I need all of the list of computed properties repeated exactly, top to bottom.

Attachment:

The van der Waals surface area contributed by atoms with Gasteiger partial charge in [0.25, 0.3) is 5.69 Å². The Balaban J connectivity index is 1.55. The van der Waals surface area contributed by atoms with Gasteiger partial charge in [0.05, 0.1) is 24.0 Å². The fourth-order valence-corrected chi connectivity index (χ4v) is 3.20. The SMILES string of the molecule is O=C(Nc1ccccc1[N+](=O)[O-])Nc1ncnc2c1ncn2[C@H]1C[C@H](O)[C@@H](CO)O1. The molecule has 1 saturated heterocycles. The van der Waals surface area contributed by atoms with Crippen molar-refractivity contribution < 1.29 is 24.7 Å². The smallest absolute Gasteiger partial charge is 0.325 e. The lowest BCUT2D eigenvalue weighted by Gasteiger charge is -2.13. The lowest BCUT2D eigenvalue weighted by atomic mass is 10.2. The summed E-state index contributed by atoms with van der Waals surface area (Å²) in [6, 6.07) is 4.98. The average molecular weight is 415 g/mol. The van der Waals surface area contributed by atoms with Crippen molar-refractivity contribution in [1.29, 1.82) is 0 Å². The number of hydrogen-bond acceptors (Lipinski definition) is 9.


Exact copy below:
The van der Waals surface area contributed by atoms with Gasteiger partial charge in [0.25, 0.3) is 5.69 Å². The Balaban J connectivity index is 1.55. The van der Waals surface area contributed by atoms with Gasteiger partial charge in [0.05, 0.1) is 24.0 Å². The fourth-order valence-corrected chi connectivity index (χ4v) is 3.20. The SMILES string of the molecule is O=C(Nc1ccccc1[N+](=O)[O-])Nc1ncnc2c1ncn2[C@H]1C[C@H](O)[C@@H](CO)O1. The molecule has 1 saturated heterocycles. The van der Waals surface area contributed by atoms with Crippen molar-refractivity contribution < 1.29 is 24.7 Å². The smallest absolute Gasteiger partial charge is 0.325 e. The lowest BCUT2D eigenvalue weighted by Gasteiger charge is -2.13. The lowest BCUT2D eigenvalue weighted by atomic mass is 10.2. The summed E-state index contributed by atoms with van der Waals surface area (Å²) in [6, 6.07) is 4.98. The average molecular weight is 415 g/mol. The van der Waals surface area contributed by atoms with Crippen molar-refractivity contribution in [1.29, 1.82) is 0 Å². The number of hydrogen-bond acceptors (Lipinski definition) is 9.